The unroofed Portlester Chapel contains original architectural features and houses tombstones taken from a nearby graveyard when it was taken over for other purposes.

The unroofed Portlester Chapel contains original architectural features and houses tombstones taken from a nearby graveyard when it was taken over for other purposes.

Probably the most important members of the congregation were the city’s guilds. These were established in the Middle Ages as support organisations for the various trades and crafts that constituted the city’s economy. Upstairs is a small but interesting exhibition on the guilds and their activities inside and outside the church. St Anne’s Chapel was built for them and at one time had numerous altars so that priests could offer Masses for the souls of departed masons, hosiers, silversmiths, candle-makers, tanners, etc.The main point of interest, however, has to be the actual building. St Anne’s Chapel and its surviving medieval features are well explained but pale beside St Audoen’s Church itself. You get to this through a door in the chapel wall. You will be struck immediately by the huge, elaborate alabaster memorial to the Sparke and Duff families from the Tudor period. This features life-sized statues of members of the family at prayer, surrounded by symbols of their wealth and reminders of death. Opposite this is an impressive organ still used to play music for Sunday services.The pews date from the nineteenth century and the walls are covered in plaques commemorating departed members of the congregation; Dubliners will recognise among them some of the city’s most prominent families from the past. At the other end of the nave is a baptismal font in a Romanesque style believed to date from 1190. Don’t forget to look down, for the floor is paved in part with tombstones from the eighteenth and nineteenth centuries.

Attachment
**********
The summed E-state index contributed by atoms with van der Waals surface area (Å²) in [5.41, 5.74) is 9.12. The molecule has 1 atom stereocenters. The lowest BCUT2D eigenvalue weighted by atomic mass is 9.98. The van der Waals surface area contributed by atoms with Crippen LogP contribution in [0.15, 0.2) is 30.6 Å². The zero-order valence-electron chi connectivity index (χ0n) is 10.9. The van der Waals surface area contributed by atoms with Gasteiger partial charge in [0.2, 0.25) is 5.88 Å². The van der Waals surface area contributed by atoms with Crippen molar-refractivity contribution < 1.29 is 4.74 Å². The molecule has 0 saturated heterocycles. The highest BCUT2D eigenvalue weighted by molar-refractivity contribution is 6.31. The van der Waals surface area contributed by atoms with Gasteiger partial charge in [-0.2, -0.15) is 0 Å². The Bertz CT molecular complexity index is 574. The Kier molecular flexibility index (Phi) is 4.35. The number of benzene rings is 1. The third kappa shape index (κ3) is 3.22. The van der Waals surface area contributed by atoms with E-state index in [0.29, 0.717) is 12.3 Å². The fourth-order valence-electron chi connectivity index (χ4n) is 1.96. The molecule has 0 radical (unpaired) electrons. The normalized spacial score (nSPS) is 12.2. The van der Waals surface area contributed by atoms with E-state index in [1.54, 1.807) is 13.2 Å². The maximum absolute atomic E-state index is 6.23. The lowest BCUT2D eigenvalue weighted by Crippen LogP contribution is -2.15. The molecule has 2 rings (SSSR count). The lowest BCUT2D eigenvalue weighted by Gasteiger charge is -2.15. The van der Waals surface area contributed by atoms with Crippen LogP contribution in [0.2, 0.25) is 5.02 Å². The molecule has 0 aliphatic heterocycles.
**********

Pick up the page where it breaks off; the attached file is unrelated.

A porch was built on to protect the original Romanesque doorway (centre). Note the ‘lucky stone’ to the right.(All images: Photo Unit, National Monuments Service)

A porch was built on to protect the original Romanesque doorway (centre). Note the ‘lucky stone’ to the right.